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Title:Surface immobilization of engineered hemeproteins: Orientation, stability, structure, and function
Author(s):Jiang, Min
Doctoral Committee Chair(s):Sligar, Stephen G.
Department / Program:Chemistry
Discipline:Chemistry
Degree Granting Institution:University of Illinois at Urbana-Champaign
Degree:Ph.D.
Genre:Dissertation
Subject(s):Chemistry, Biochemistry
Abstract:Biologically derived macromolecules have drawn great interests for their potentials in biotechnology and material applications. Hemeproteins, including myoglobin, cytochrome b$\sb5$ and cytochrome b$\sb{562}$ that are used in this study, are excellent candidates for the fabrication of novel biomaterials due to their unique electronic and optical properties. This work shows that protein engineering technology coupled with recently developed self-assembly and Langmuir-Blodgett techniques can provide powerful tools to manipulate micro-structures of protein monolayers at solid/air and liquid/air interfaces.
Self-assembled protein monolayers were formed on SiO$\sb2$ substrates through covalent linkage between a sulfhydryl group of a cysteine residue on protein surface and a thiol specific functional group on substrates derivatized with silane coupling agents. Hydration levels of the substrate surface showed great influence on the formation of monolayer of silanes. To increase binding ability and specificity, different linker and crosslinker molecules and various reaction conditions for protein immobilization were investigated. Protein surface activities, including both physisorption and chemisorption, were found to be largely dependent on protein surface structure.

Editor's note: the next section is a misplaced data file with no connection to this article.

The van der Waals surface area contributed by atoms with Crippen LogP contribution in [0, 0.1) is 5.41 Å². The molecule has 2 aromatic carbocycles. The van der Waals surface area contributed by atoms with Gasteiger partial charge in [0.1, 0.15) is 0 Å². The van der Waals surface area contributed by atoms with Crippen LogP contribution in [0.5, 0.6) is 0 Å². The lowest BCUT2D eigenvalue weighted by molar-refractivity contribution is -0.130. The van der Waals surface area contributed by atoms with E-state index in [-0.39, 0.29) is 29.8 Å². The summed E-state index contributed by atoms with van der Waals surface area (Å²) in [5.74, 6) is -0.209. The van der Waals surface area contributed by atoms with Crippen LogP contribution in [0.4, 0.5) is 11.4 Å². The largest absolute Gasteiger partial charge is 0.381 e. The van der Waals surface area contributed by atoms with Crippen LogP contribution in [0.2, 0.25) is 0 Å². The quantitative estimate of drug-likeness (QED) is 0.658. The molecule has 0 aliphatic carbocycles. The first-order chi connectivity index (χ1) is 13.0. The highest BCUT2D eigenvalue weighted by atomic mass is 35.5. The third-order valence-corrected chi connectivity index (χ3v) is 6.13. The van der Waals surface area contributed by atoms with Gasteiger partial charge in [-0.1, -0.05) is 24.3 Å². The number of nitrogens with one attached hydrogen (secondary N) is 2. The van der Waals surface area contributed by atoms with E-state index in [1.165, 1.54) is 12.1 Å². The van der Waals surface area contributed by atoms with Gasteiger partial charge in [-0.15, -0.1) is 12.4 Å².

A unique cysteine residue was introduced onto the surface of protein molecules at different positions by site-directed mutagenesis. Differential heme orientations were achieved through the choice of the attachment site, which demonstrated a remarkable approach to manipulate molecular orientation in protein monolayers. Secondary structure of the molecular monolayer proteins was investigated by Fourier transform infrared spectroscopy. In addition, structure changes of the surface-bound proteins were examined by UV-Vis absorption spectroscopy of the heme chromophore under the variation of temperature, pH, urea concentration and ethanol content. It was concluded that protein secondary structure is highly maintained even after thermal treatment and that surface-immobilized proteins have similar stability as solution proteins. Maintenance of the biological functions of the substrate-bound myoglobin was indicated by its ability of binding to different ligands.
In summary, the controllable protein orientation, the high protein stability and the maintenance of biological activity make this surface-immobilized protein monolayer an excellent system for material applications of hemeproteins.
Issue Date:1995
Type:Text
Language:English
URI:http://hdl.handle.net/2142/22253
Rights Information:Copyright 1995 Jiang, Min
Date Available in IDEALS:2011-05-07
Identifier in Online Catalog:AAI9543613
OCLC Identifier:(UMI)AAI9543613


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